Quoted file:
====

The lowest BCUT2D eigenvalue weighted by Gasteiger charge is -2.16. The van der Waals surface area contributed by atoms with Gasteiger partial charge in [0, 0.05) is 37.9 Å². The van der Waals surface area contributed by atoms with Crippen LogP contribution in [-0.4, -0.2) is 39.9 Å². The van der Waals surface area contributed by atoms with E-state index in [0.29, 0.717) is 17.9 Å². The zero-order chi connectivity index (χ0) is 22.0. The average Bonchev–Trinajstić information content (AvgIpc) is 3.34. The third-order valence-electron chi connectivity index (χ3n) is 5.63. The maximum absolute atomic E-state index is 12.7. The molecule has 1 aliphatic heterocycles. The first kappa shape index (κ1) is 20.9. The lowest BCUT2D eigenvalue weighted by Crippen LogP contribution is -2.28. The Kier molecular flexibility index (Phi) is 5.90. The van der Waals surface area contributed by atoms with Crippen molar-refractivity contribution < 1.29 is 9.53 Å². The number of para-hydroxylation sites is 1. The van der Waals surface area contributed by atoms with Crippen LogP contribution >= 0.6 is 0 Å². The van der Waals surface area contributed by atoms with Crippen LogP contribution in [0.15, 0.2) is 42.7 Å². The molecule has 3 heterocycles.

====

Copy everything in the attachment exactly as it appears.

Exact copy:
The lowest BCUT2D eigenvalue weighted by Gasteiger charge is -2.16. The van der Waals surface area contributed by atoms with Gasteiger partial charge in [0, 0.05) is 37.9 Å². The van der Waals surface area contributed by atoms with Crippen LogP contribution in [-0.4, -0.2) is 39.9 Å². The van der Waals surface area contributed by atoms with E-state index in [0.29, 0.717) is 17.9 Å². The zero-order chi connectivity index (χ0) is 22.0. The average Bonchev–Trinajstić information content (AvgIpc) is 3.34. The third-order valence-electron chi connectivity index (χ3n) is 5.63. The maximum absolute atomic E-state index is 12.7. The molecule has 1 aliphatic heterocycles. The first kappa shape index (κ1) is 20.9. The lowest BCUT2D eigenvalue weighted by Crippen LogP contribution is -2.28. The Kier molecular flexibility index (Phi) is 5.90. The van der Waals surface area contributed by atoms with Crippen molar-refractivity contribution < 1.29 is 9.53 Å². The number of para-hydroxylation sites is 1. The van der Waals surface area contributed by atoms with Crippen LogP contribution >= 0.6 is 0 Å². The van der Waals surface area contributed by atoms with Crippen LogP contribution in [0.15, 0.2) is 42.7 Å². The molecule has 3 heterocycles.